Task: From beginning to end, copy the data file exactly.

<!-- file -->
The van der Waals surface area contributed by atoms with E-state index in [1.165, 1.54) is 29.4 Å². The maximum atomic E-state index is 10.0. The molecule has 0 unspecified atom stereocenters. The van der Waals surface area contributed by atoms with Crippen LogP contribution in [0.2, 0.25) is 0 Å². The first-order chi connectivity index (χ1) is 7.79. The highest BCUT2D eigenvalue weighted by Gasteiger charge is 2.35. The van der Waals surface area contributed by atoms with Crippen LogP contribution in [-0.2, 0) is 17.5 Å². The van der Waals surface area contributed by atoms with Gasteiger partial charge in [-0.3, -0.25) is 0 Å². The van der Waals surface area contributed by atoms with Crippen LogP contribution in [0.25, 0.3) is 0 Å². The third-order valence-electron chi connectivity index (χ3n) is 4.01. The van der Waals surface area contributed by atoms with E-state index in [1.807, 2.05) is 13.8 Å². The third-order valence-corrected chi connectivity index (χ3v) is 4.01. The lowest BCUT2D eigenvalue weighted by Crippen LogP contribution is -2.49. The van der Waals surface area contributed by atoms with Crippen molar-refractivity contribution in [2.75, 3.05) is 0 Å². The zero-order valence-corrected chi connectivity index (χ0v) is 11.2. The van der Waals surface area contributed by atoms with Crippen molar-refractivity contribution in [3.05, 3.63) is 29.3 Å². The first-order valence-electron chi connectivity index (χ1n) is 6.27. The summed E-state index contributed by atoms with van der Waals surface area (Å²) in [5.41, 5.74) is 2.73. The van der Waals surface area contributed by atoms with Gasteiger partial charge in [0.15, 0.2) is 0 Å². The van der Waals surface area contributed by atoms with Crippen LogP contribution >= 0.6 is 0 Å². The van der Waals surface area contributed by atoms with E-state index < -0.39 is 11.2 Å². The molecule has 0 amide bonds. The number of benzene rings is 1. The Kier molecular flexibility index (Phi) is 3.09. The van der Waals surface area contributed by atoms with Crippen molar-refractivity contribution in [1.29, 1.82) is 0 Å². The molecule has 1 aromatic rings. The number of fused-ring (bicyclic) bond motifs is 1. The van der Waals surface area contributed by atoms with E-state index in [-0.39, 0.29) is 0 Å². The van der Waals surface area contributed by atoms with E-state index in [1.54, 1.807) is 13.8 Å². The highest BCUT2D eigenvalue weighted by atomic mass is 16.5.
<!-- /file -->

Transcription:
The van der Waals surface area contributed by atoms with E-state index in [1.165, 1.54) is 29.4 Å². The maximum atomic E-state index is 10.0. The molecule has 0 unspecified atom stereocenters. The van der Waals surface area contributed by atoms with Crippen LogP contribution in [0.2, 0.25) is 0 Å². The first-order chi connectivity index (χ1) is 7.79. The highest BCUT2D eigenvalue weighted by Gasteiger charge is 2.35. The van der Waals surface area contributed by atoms with Crippen LogP contribution in [-0.2, 0) is 17.5 Å². The van der Waals surface area contributed by atoms with Gasteiger partial charge in [-0.3, -0.25) is 0 Å². The van der Waals surface area contributed by atoms with Crippen LogP contribution in [0.25, 0.3) is 0 Å². The third-order valence-electron chi connectivity index (χ3n) is 4.01. The van der Waals surface area contributed by atoms with E-state index in [1.807, 2.05) is 13.8 Å². The third-order valence-corrected chi connectivity index (χ3v) is 4.01. The lowest BCUT2D eigenvalue weighted by Crippen LogP contribution is -2.49. The van der Waals surface area contributed by atoms with Crippen molar-refractivity contribution in [2.75, 3.05) is 0 Å². The zero-order valence-corrected chi connectivity index (χ0v) is 11.2. The van der Waals surface area contributed by atoms with Crippen molar-refractivity contribution in [3.05, 3.63) is 29.3 Å². The first-order valence-electron chi connectivity index (χ1n) is 6.27. The summed E-state index contributed by atoms with van der Waals surface area (Å²) in [5.41, 5.74) is 2.73. The van der Waals surface area contributed by atoms with Gasteiger partial charge in [0.15, 0.2) is 0 Å². The van der Waals surface area contributed by atoms with Crippen LogP contribution >= 0.6 is 0 Å². The van der Waals surface area contributed by atoms with E-state index < -0.39 is 11.2 Å². The molecule has 0 amide bonds. The number of benzene rings is 1. The Kier molecular flexibility index (Phi) is 3.09. The van der Waals surface area contributed by atoms with Crippen molar-refractivity contribution in [1.29, 1.82) is 0 Å². The molecule has 1 aromatic rings. The number of fused-ring (bicyclic) bond motifs is 1. The van der Waals surface area contributed by atoms with E-state index in [-0.39, 0.29) is 0 Å². The van der Waals surface area contributed by atoms with E-state index in [1.54, 1.807) is 13.8 Å². The highest BCUT2D eigenvalue weighted by atomic mass is 16.5.